space traveler’s cardiovascular system is challenged by the supine, knees up position both
American and Russian vehicles require. On the US Shuttle, crewmembers may be in a
supine position with 90 degree flexion at hip and knee for up to 4 hours prior to launch,
while crewmembers aboard the Russian Soyuz are in a somewhat more cramped position,
though generally for shorter periods. This supine position increases preload and cardiac
output, effects that are magnified upon arrival in the microgravity environment, when the
cephalad fluid shift is further increased by the loss of the hydrostatic gradient normally
present in the vasculature.
This headward shift of approximately 1-2 L of fluid leads to cardiovascular changes,
including an increase in left ventricular chamber volume as seen on echocardiography.
This increase is perceived by the body’s regulatory mechanisms as an increase in
intravascular volume, and the body responds with decreased thirst sensation and a
possible diuresis over the first 48 hours in orbit. The fluid shift may also be associated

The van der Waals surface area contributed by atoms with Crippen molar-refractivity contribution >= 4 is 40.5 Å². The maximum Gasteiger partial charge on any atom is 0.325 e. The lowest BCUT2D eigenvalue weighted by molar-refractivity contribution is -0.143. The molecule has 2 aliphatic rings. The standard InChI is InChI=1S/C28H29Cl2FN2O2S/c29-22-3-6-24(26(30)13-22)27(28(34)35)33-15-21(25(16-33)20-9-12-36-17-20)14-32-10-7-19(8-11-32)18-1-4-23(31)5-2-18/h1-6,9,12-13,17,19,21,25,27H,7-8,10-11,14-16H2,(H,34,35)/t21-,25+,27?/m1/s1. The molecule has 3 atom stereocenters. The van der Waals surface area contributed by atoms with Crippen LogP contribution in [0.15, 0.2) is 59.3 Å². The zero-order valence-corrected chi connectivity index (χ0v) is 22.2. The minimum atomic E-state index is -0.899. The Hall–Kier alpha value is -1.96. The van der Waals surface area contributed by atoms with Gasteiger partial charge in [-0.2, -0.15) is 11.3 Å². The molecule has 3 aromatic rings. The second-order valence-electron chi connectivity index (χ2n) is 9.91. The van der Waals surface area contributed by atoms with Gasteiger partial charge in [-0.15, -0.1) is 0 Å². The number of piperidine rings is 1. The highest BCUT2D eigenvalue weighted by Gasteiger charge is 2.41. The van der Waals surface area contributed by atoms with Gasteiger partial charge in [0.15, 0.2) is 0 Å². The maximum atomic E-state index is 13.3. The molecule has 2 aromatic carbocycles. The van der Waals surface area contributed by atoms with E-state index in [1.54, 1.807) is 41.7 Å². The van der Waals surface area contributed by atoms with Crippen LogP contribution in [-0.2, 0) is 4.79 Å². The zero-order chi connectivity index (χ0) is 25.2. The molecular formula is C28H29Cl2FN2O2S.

with the development of space motion sickness (see below), where nausea and vomiting
help the body to adjust from its apparent “hypervolemia”.
Crewmembers quickly sense the cephalad fluid shift, perceiving it as head “fullness” or
“stuffiness”, jugular venous distention, visible facial edema (which can lead to a
rejuvenated appearance by erasing wrinkles), and unusually thin calves, often called
“chicken” or “stork” legs. This increase in intrathoracic volume may also lead to
transient, clinically insignificant reductions in pulmonary compliance, such as forced
expiratory volume in one second and forced vital capacity. All of these changes abate
somewhat following the body’s actions to establish a “space normal” euvolemia, which is
normally associated with approximately a 10% decrease in total body fluid.
Concomitant with the decrease in plasma volume, the left ventricular volume returns to
near pre-flight levels.
Cardiovascular control systems, such as the baroreceptor reflex, are also rapidly affected